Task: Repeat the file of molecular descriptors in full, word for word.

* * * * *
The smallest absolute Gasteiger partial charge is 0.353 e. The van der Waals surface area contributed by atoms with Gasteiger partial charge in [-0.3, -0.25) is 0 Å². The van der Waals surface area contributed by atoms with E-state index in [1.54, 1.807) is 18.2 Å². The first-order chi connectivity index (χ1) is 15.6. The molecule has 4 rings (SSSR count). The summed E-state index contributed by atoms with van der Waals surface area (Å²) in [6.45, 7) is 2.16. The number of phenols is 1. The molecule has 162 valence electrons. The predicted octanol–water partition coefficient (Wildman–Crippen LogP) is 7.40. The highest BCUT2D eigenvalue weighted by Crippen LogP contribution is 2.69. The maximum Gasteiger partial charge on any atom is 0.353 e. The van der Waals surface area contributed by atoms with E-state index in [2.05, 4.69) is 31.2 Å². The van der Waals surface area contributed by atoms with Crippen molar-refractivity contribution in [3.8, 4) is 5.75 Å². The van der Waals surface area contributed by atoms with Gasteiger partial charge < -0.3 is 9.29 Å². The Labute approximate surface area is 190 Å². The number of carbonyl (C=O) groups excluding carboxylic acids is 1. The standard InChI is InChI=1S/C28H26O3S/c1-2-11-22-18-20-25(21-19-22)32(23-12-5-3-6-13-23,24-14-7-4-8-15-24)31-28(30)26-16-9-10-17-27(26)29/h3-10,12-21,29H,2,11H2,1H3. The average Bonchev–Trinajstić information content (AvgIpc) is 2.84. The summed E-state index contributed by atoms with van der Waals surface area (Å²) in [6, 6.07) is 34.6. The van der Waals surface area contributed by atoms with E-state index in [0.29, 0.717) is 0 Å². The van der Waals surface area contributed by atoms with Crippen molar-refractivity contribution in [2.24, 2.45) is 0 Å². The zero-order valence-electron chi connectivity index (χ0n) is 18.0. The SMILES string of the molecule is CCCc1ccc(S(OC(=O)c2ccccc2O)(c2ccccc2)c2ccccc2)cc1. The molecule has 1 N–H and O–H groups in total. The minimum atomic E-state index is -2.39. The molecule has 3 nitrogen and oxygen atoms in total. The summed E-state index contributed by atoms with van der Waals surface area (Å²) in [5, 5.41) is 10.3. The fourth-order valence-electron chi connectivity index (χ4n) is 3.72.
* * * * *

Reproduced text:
The smallest absolute Gasteiger partial charge is 0.353 e. The van der Waals surface area contributed by atoms with Gasteiger partial charge in [-0.3, -0.25) is 0 Å². The van der Waals surface area contributed by atoms with E-state index in [1.54, 1.807) is 18.2 Å². The first-order chi connectivity index (χ1) is 15.6. The molecule has 4 rings (SSSR count). The summed E-state index contributed by atoms with van der Waals surface area (Å²) in [6.45, 7) is 2.16. The number of phenols is 1. The molecule has 162 valence electrons. The predicted octanol–water partition coefficient (Wildman–Crippen LogP) is 7.40. The highest BCUT2D eigenvalue weighted by Crippen LogP contribution is 2.69. The maximum Gasteiger partial charge on any atom is 0.353 e. The van der Waals surface area contributed by atoms with E-state index in [2.05, 4.69) is 31.2 Å². The van der Waals surface area contributed by atoms with Crippen molar-refractivity contribution in [3.8, 4) is 5.75 Å². The van der Waals surface area contributed by atoms with Gasteiger partial charge < -0.3 is 9.29 Å². The Labute approximate surface area is 190 Å². The number of carbonyl (C=O) groups excluding carboxylic acids is 1. The standard InChI is InChI=1S/C28H26O3S/c1-2-11-22-18-20-25(21-19-22)32(23-12-5-3-6-13-23,24-14-7-4-8-15-24)31-28(30)26-16-9-10-17-27(26)29/h3-10,12-21,29H,2,11H2,1H3. The average Bonchev–Trinajstić information content (AvgIpc) is 2.84. The summed E-state index contributed by atoms with van der Waals surface area (Å²) in [6, 6.07) is 34.6. The van der Waals surface area contributed by atoms with E-state index in [0.29, 0.717) is 0 Å². The van der Waals surface area contributed by atoms with Crippen molar-refractivity contribution in [2.24, 2.45) is 0 Å². The zero-order valence-electron chi connectivity index (χ0n) is 18.0. The SMILES string of the molecule is CCCc1ccc(S(OC(=O)c2ccccc2O)(c2ccccc2)c2ccccc2)cc1. The molecule has 1 N–H and O–H groups in total. The minimum atomic E-state index is -2.39. The molecule has 3 nitrogen and oxygen atoms in total. The summed E-state index contributed by atoms with van der Waals surface area (Å²) in [5, 5.41) is 10.3. The fourth-order valence-electron chi connectivity index (χ4n) is 3.72.